I am pleased to announce the release of SfePy 2021.2.
SfePy (simple finite elements in Python) is a software for solving systems of
coupled partial differential equations by finite element methods. It is
distributed under the new BSD license.
Home page: https://sfepy.org
Mailing list: https://mail.python.org/mm3/mailman3/lists/sfepy.python.org/
Git (source) repository, issue tracker: https://github.com/sfepy/sfepy
Highlights of this release
- new sensitivity analysis terms
- positive FE basis based on Bernstein polynomials
- smaller memory footprint of terms with constant material parameters
For full release notes see .
Contributors to this release in alphabetical order:
I have been using Sfepy for the past two months now, and the more I use it the more I like it! Thank you for developing this great FEM (& more) software.
I spent some time trying the various functionalities sfepy offers and recently discovered the IGA mode, which I managed to use interactively. After some testing, it turns out isogeometric analysis might be well suited for my applications, where geometry plays a crucial role. So far, my IGA simulations outperform FEM ones, which really sparked my interest for this type of analysis. Having no background in IGA, I read references  and  to grasp the mathematical concepts at stake, and reference  for the Bézier extraction method.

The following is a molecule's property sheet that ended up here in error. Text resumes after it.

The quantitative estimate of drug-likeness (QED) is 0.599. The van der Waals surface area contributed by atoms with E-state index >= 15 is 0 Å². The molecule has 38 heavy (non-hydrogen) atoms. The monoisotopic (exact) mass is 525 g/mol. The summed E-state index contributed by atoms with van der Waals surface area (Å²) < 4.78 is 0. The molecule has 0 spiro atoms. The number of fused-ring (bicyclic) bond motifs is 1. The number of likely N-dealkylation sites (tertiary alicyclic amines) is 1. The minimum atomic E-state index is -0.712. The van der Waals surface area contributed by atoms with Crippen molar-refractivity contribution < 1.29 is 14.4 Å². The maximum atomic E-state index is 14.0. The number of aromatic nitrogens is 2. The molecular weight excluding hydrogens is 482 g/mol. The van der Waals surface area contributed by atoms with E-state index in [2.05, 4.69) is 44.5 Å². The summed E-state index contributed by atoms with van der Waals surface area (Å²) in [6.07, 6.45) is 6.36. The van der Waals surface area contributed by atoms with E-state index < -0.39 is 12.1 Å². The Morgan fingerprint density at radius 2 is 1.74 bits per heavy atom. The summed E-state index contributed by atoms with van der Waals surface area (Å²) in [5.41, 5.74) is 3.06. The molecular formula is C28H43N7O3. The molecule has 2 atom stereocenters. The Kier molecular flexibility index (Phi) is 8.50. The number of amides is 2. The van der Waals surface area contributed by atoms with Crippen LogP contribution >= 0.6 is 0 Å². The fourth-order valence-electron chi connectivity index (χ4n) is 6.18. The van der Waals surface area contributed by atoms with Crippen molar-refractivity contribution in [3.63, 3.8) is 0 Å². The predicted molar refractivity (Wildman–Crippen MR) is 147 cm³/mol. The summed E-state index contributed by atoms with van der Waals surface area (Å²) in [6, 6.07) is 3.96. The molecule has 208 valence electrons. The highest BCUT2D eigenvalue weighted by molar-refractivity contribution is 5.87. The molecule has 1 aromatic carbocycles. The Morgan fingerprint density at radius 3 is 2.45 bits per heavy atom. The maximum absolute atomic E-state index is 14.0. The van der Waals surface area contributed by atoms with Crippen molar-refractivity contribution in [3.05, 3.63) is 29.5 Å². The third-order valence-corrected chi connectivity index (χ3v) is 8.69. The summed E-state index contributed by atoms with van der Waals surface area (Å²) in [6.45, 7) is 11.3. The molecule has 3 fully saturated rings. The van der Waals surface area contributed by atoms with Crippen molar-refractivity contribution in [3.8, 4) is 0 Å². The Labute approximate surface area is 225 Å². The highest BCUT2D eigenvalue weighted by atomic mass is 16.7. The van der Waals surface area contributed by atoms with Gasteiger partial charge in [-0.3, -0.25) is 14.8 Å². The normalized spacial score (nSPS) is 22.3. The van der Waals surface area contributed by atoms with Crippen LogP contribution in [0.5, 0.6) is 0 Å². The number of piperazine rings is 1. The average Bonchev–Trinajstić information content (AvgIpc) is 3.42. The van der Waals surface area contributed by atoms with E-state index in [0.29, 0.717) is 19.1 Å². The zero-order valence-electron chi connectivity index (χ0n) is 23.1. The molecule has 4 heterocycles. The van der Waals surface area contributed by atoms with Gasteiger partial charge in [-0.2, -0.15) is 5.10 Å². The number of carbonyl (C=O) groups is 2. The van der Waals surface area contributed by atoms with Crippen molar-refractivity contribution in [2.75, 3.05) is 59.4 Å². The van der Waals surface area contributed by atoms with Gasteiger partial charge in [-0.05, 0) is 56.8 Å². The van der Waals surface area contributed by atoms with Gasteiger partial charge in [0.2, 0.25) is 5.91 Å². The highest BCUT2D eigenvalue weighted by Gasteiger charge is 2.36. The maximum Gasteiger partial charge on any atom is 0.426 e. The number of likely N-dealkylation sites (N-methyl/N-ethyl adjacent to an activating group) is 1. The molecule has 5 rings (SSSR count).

That being said, user's guide mentions that surface terms in IGA are not implemented yet in Sfepy, and I was wondering why?
For instance, I would like to compute integrals over (D-1)-dimensional spaces (where D denotes the problem spatial dimension), but as expected, running the line:
>>> pb.evaluate('ev_surface_integrate.3.Gamma(u)', mode='eval')
>>> ValueError: unknown dof connectivity type! (surface)
This error is raised in sfepy\discrete\iga\fields.py function setup_extra_data.
Of course, I could get around this missing functionality by sampling the scalar field of interest over the desired surface/curve manually (i.e. with field.evaluate_at) and use scipy.integrate. But that would mean giving up on the 'exact' geometry description, which I am not keen on.
Is there a particular reason for not implementing those surface terms in IGA, like a technical difficulty that I am not yet aware of? Otherwise, could you give me insights into where to start if I were to implement my own quadrature rule for computing surface integrals in IGA mode? I haven't figured out in which module the evaluation of Bernstein basis functions at Gauss quadrature points occurs. I know juggling with NURBS, Bézier meshes, etc. doesn't seem particularly easy. Yet I'm willing to give it a try.
Thank you very much for your help.
 T.J.R. Hughes, J.A. Cottrell, Y. Bazilevs. Isogeometric analysis: CAD, finite elements, NURBS, exact geometry and mesh refinement. Computer Methods in Applied Mechanics and Engineering, Elsevier, 2005, 194 (39-41), pp.4135-4195. 10.1016/j.cma.2004.10.008. hal-01513346
 Cimrman, Robert. (2014). Enhancing SfePy with Isogeometric Analysis.
 Michael J. Borden, Michael A. Scott, John A. Evans, Thomas J. R. Hughes: Isogeometric finite element data structures based on Bezier extraction of NURBS, Institute for Computational Engineering and Sciences, The University of Texas at Austin, Austin, Texas, March 2010.